You Don’t See Me

I had a conversation with the new Command Sergeant Major at my army reserve battalion. It was a little one-sided. Those of you who have served in the military know what I’m talking about. I’m coming up on the end of my military career in the reserves, an ending that is not as much my choice as it is the army’s. With that said, I’m a little less likely to hold my tongue than I might have before. I’m still respectful, I just don’t pull my punches anymore, I leave no doubt as to what I’m thinking. I don’t remember exactly what I said that started, “With all due respect Sergeant Major.” But I know it was the truth. Then the Sergeant Major spoke. And what he said was also the truth. I had hoped to talk with him more that weekend, but with a busy training schedule it wasn’t to happen. So, I thought I’d write out what I would have liked to say to him.

The Sergeant Major doesn’t see me, the soldier. He only sees what’s left of me, the soldier. He sees the old guy whose best days are behind him. He doesn’t see that I came back into service at 36 years old after a 14-year break, because the army needed people to do a job. They needed people really bad at the time, and I answered the call. And I would do it again.

https://storyofmylife.blog/2016/03/26/the-cost-2/ (click here for more).

The Sergeant Major sees a soldier that can’t pass the army physical fitness test. But he doesn’t see that until my deployment to Afghanistan (2013-14), I was passing the PT test at the standards of an 18-year old (the standards get easier as the soldier gets older). Yeah, I was in my early 40’s passing it with the numbers an 18-year old would have to do to pass. He sees an older, slower soldier. But he doesn’t see that the last two months of my deployment to Afghanistan I was injured. I sucked it up and completed my mission. He doesn’t know the doctor at my little base over there suggested I go to Germany for treatment, then home. He doesn’t know I decided to stay, despite the pain I was in.

https://storyofmylife.blog/2016/06/18/yard-work-and-running/ (click here for more).

The Sergeant Major sees a soldier that moves slowly. He doesn’t see that on my two deployments, I brought my chaplains back safe and sound. And that on my last deployment, we traveled Afghanistan extensively. He doesn’t see that in the narrative of my Bronze Star award it tells how I performed my duties under hostile enemy attacks. He doesn’t see that while I was serving in Iraq and Afghanistan, there were soldiers that had been hiding in the instructor unit (my current unit) for a decade or longer.

Left:  Kabul, Afghanistan 2103.  Right:  Umm Qasr, Iraq 2008.

The Sergeant Major sees a soldier that lacks motivation. He doesn’t see my ribbon rack on my dress uniform. He doesn’t see that if I were to update my rack, I’d have 15 different awards on my chest. He doesn’t see all the times I volunteered for different things. He doesn’t see that at a previous unit, I had used up all my allowed time for the fiscal year but still drove 50 miles to give a brief for free (retirement points only). He doesn’t see that I coordinated the suicide intervention training for a CACOM I was in, and that my CACOM was the only command in USACAPOC that met standards by the deadline. Yeah, I got an award from the USACAPOC Command Chaplain for that.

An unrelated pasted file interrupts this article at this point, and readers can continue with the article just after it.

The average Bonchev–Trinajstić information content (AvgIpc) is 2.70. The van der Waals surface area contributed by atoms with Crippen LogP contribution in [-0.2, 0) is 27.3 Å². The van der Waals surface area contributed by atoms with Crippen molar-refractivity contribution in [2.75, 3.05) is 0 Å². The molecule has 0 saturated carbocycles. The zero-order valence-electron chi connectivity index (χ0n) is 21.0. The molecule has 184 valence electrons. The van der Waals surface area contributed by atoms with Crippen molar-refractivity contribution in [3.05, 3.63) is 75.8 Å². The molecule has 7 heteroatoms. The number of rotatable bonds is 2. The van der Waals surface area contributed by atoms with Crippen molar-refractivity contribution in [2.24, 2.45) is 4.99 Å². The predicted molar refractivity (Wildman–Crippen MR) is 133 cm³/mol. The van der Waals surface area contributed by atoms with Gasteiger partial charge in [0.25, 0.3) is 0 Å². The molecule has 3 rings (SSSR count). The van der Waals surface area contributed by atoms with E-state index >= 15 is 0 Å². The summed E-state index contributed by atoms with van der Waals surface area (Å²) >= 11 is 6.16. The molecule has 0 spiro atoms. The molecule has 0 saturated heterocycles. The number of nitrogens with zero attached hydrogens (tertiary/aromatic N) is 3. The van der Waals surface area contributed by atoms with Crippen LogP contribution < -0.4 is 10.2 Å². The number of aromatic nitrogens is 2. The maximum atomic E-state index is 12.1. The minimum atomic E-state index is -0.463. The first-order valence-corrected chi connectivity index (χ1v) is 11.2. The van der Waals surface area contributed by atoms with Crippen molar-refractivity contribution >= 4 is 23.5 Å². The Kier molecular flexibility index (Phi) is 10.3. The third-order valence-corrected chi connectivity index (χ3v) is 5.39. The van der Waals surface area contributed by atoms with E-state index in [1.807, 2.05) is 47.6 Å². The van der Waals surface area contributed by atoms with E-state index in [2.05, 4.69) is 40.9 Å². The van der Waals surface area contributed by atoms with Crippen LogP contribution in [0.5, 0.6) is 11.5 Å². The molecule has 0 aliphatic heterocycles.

The Sergeant Major sees a somewhat disgruntled soldier. He doesn’t see that I’ve been stuck in a broken system that hasn’t fully addressed my physical and mental injuries. He doesn’t see that I never chose to be a substandard soldier, that in fact, at one time, I was a damn good soldier. He doesn’t see that the circumstances and stresses of all that I’ve gone through have made me what I am now. He doesn’t see that the weight I bear from the physical and mental issues of not being able to perform like I used to was a contributing factor in my suicide attempt in 2015. That, among other things. He doesn’t see how much this kills me inside, only how it currently affects my attitude, something I know I need to work on.

https://storyofmylife.blog/2016/06/25/breathe-in-breath-out-if-you-can/ (click here for more).

The Sergeant Major doesn’t see me. He only sees what’s left of me. That’s not fair to either one of us. He probably doesn’t see that I’m my own worst critic and that I absolutely hate that I’m not able to do the things I used to do or handle situations and stress like I have in the past. He has no idea how valuable an asset I can be in the right environment. I could see it in his eyes that he plans on creating the right environment. I could hear it in his voice when he spoke to me. It’s a big job he’s taking on, and I don’t think the odds are in his favor, only because the problems he wants to fix have been there for so long. But I truly hope he pulls it off. It’s probably too late for me to experience the right environment again, but perhaps it will be there for future soldiers in that unit. When my time in the army reserves is over, I will leave satisfied that I made my area a better place overall. I might limp across the finish line, or even fall short of it altogether, but I did my job and did it well. And no one can ever take that from me, no matter what’s left of me at this point.

Thanks for stopping by Story of My Life this week. Good day, God bless.

Dave

Advertisements

Milestones and Reflections